Having just claimed their six consecutive Ancient Eight crown, and with a perfect record in Ivy play, the men’s tennis team is a success story that continues to impress.
Whether the Lions will be able to translate this success into a fruitful run in the NCAA Division I Championships will be determined this weekend at the Billie Jean King National Tennis Center.
The Light Blue (17-3, 7-0 Ivy) has remained No. 16 in ITA rankings, allowing it to host the first and second round of the tournament—the second time in the program’s history. It was imperative for the team to stay in the top 16, according to head coach Bid Goswami, so that the players would not have to travel during finals season.
“It’s not like we will be hosting at home. [The match] will be in Flushing. It’s more important for the boys with finals coming up that we don’t need to leave on Thursday to go to Texas or California,” Goswami said. “The guys are serious about their studies. We have the highest GPA out of all the 31 sports, and I hope we keep it that way.”
Columbia will face Bryant (20-10, 7-0 NEC) on Friday. A 4-0 win against Wagner for the NEC crown gave the team its sixth back-to-back conference title on April 20.
Coming into the match, Bryant has won five consecutive matches, blanking three of its five NEC competitors.
Despite the Bulldogs’ immense success, the Lions are also coming off eight straight wins, shutting out four of those opponents.
Going into the NCAA Championships, senior Victor Pham, ranked No. 37, claims the team wants to fight to make it to the end of the tournament.
“Although we won Ivies, we want to make a big impact on the NCAA level,” Pham said. “Hopefully we’ll go past the Sweet Sixteen limit the program has faced. It’ll be tough, but this is a fun part of the season. We have a chip off our shoulder winning Ivies; this’ll just be a bonus.”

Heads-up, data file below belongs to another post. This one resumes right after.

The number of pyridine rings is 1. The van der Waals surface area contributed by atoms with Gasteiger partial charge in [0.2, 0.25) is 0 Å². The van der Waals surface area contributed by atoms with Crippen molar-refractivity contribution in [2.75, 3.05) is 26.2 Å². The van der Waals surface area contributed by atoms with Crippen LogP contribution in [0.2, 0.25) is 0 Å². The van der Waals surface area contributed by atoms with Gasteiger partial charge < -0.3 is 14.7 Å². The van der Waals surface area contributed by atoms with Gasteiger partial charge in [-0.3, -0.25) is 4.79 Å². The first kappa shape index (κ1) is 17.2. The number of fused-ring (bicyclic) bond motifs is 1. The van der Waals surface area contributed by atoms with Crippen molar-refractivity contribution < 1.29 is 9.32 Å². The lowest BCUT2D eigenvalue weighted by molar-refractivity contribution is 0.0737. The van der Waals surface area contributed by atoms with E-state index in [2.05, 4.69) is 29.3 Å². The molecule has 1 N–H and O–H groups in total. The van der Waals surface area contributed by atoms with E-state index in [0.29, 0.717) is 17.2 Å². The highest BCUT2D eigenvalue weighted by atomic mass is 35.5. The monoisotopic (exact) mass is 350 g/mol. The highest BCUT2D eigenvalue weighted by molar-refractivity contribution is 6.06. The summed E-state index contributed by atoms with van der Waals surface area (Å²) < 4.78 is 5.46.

Sophomore Jack Lin, ranked No. 22, and Pham will play in the NCAA Division I Singles Championships, following the Team Championships. In addition, Lin and senior Will Matheson, ranked No. 32 in doubles, will also be competing in the NCAA Doubles Championships.
Bryant and Columbia have not faced each other since a 2017 nonconference match that saw the Lions sweep the Bulldogs 7-0, though that was a different team under much different circumstances.
But the future looks bright for Columbia as Bryant is an unranked team with no ranked players. The Light Blue has not lost to an unranked opponent in the spring season.
The Lions are not one to give up easily—evident in its Ivy League championship match against Cornell last Saturday. In the final regular season match of Goswami’s career, five out of six Columbia players lost their first set in singles. But early setbacks did not stop the Light Blue, who eventually defeated the Big Red in a triumphant manner. Junior Adam Ambrozy, No. 122, clinched the match in a third set tie-breaker after overcoming a 5-2 deficit.
The fight displayed in the Cornell match is exactly what the Lions need this weekend. Goswami has often referred to this season’s team as “special,” and it will take a special team to go far in the postseason.
This weekend’s match will come down to whether the Lions can assert their dominance on the court as they have all season long; and if they can, then the team will look toward the hurdle they have failed to overcome in years past: getting past the Sweet 16.
The Lions will begin the NCAA championships on Friday, May 3 at the Billie Jean King National Tennis Center in Flushing. First serve will take place at 1 p.m.
Correction: A previous version of this article stated that the team had never made it to the semifinals of the NCAA tournament. In fact, the team has never made it to the quarterfinals. Spectator regrets this error.